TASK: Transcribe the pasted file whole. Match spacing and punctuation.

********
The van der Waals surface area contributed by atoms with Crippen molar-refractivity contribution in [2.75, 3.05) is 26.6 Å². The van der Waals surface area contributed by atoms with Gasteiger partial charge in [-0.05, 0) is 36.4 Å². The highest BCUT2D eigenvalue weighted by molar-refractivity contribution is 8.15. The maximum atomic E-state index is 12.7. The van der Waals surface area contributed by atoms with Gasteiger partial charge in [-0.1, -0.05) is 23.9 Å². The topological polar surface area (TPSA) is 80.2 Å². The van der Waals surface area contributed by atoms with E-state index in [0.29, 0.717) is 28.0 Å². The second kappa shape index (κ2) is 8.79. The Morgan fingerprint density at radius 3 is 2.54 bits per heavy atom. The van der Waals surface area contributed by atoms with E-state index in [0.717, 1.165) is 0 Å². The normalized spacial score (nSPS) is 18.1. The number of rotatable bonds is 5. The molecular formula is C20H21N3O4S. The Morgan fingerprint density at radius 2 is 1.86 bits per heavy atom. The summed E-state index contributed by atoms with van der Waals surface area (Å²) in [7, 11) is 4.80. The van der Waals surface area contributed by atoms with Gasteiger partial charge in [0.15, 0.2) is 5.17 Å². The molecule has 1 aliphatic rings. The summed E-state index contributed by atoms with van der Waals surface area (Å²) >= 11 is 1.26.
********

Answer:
The van der Waals surface area contributed by atoms with Crippen molar-refractivity contribution in [2.75, 3.05) is 26.6 Å². The van der Waals surface area contributed by atoms with Gasteiger partial charge in [-0.05, 0) is 36.4 Å². The highest BCUT2D eigenvalue weighted by molar-refractivity contribution is 8.15. The maximum atomic E-state index is 12.7. The van der Waals surface area contributed by atoms with Gasteiger partial charge in [-0.1, -0.05) is 23.9 Å². The topological polar surface area (TPSA) is 80.2 Å². The van der Waals surface area contributed by atoms with E-state index in [0.29, 0.717) is 28.0 Å². The second kappa shape index (κ2) is 8.79. The Morgan fingerprint density at radius 3 is 2.54 bits per heavy atom. The van der Waals surface area contributed by atoms with E-state index in [0.717, 1.165) is 0 Å². The normalized spacial score (nSPS) is 18.1. The number of rotatable bonds is 5. The molecular formula is C20H21N3O4S. The Morgan fingerprint density at radius 2 is 1.86 bits per heavy atom. The summed E-state index contributed by atoms with van der Waals surface area (Å²) in [7, 11) is 4.80. The van der Waals surface area contributed by atoms with Gasteiger partial charge in [0.15, 0.2) is 5.17 Å². The molecule has 1 aliphatic rings. The summed E-state index contributed by atoms with van der Waals surface area (Å²) >= 11 is 1.26.